Recognizing the need to regroup, Narváez sent the four remaining ships to Cienfuegos under the command of Cabeza de Vaca. Narváez stayed ashore in order to recruit men and purchase more ships. After nearly four months, on February 20, 1528, he arrived in Cienfuegos with one of two new ships and a few more recruits. The other ship he sent on to Havana. At this point, the expedition had about 400 men and 80 horses. The winter layover caused a depletion of supplies, and they planned to restock in Havana on the way to the Florida coast.
Among those hired by Narváez was a master pilot named Diego Miruelo, who claimed extensive knowledge of the Gulf Coast. Historians have debated for centuries his full identity and the extent of his knowledge. In any case, two days after leaving Cienfuegos, every ship in the fleet ran aground on the Canarreos shoals just off the coast of Cuba. They were stuck for two to three weeks, while the men depleted the already meager supplies. Not until the second week of March, when a storm created large seas, were they able to escape the shoals.
After battling more storms, the expedition rounded the western tip of Cuba and made its way toward Havana. Although they were close enough to see the masts of ships in port, the wind blew the fleet into the Gulf of Mexico without their reaching Havana. Narváez decided to press on with the journey and colonization plans. They spent the next month trying to reach the Mexican coast but could not overcome the Gulf Stream's powerful current.
Arrival in Florida
On April 12, 1528, the expedition spotted land north of what is now Tampa Bay. They turned south and traveled for two days looking for what the pilot Miruelo described as a great harbor. During these two days, one of the five remaining ships was lost. Finally, after spotting a shallow bay, Narváez ordered entry. They passed into Boca Ciega Bay north of the entrance to Tampa Bay. They spotted buildings set upon earthen mounds, encouraging signs of culture (and wealth), food, and water. The natives have since been identified as members of the Safety Harbor Culture (Tocobaga). The Spaniards dropped anchors and prepared to go ashore. Narváez landed with 300 men in Boca Ciega Bay at what is known as the Jungle Prada Site in present-day St. Petersburg.
The comptroller Alonso Enríquez was one of the first ashore. Making his way to the nearby native village, he traded items such as glass beads, brass bells, and cloth for fresh fish and venison. Narváez ordered the rest of the company to debark and establish a camp.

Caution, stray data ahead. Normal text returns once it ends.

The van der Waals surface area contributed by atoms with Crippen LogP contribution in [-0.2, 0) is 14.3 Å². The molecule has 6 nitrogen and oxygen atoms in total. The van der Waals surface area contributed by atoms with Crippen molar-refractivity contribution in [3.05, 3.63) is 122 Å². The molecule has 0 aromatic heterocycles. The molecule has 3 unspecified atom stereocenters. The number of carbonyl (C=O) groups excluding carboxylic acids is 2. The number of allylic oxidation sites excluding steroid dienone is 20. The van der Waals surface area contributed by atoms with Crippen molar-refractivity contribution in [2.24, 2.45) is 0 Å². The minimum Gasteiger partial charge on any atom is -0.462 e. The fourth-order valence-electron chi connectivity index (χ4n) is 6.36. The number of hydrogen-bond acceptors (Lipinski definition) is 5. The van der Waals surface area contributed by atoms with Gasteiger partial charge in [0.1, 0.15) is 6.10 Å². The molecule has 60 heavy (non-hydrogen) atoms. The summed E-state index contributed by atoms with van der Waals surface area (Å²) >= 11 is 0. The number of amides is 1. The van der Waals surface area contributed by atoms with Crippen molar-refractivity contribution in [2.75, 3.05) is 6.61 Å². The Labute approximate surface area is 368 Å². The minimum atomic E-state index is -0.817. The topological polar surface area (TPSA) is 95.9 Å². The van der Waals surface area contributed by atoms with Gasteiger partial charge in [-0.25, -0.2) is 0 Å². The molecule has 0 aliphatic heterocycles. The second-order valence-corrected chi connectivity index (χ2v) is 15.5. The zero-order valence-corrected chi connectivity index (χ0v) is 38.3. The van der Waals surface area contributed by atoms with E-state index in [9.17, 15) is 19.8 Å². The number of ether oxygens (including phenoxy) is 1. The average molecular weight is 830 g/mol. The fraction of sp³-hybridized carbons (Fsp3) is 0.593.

The next day, the royal officials assembled ashore and, with ritual, performed the formal declaration of Narváez as royal governor of La Florida. He read (in Spanish) the Requerimiento, which stated to any natives listening that their land belonged to Charles V by order of the Pope. He also said that natives had the choice of converting to Christianity. If they converted, they would be loved and welcomed with open arms; if they chose not to, war would be made against them. The expedition ignored both pleas and threats by a party of natives the next day.
After some exploring, Narváez and some other officers discovered Old Tampa Bay. They headed back to the camp and ordered Miruelo to pilot a brigantine (brig) in search of the great harbor he had talked about. If he was unsuccessful, he should return to Cuba. Narváez never regained contact with Miruelo or any of the crew of the brig.
Meanwhile, Narváez took another party inland, where they found another village. The villagers were using Spanish freight boxes as coffins. The Spanish destroyed these and found a little food and gold. The locals told them that there was plenty of both in Apalachee to the north. After returning to their base camp, the Spanish made plans to head north.
Narváez splits forces
On May 1, 1528, Narváez made the decision to split the expedition into land and sea contingents. He planned to have an army of 300 march overland to the north while the ships, with the remaining 100 people, sailed up the coast to meet them. He believed the mouth to Tampa Bay to be a short distance to the north, when in fact it was to the south. Cabeza de Vaca argued against this plan, but was outvoted by the rest of the officers. Narváez wanted Cabeza de Vaca to lead the sea force, but he refused. He later wrote it was a matter of honor, as Narváez had implied he was a coward.
The men marched in near-starvation for two weeks before coming upon a village north of the Withlacoochee River. They enslaved the natives and for three days helped themselves to corn from their fields. They sent two exploratory parties downstream on both sides of the river looking for signs of the ships, but found none. Narváez ordered the party to continue north to Apalachee.
Years later, Cabeza de Vaca learned what had become of the ships. Miruelo had returned to Old Tampa Bay in the brigantine and found all the ships gone. He sailed to Havana to pick up the fifth ship, which had been supplied, and brought it back to Tampa Bay. After heading north for some time without finding the party on land, commanders of the other three ships decided to return to Tampa Bay. After meeting, the fleet again searched for the land party for nearly a year before finally departing for Mexico. Juan Ortiz, a member of the naval force, was captured by the Tocobaga. He was enslaved by them and lived at Uzita for nearly twelve years before being rescued by Hernando de Soto's expedition.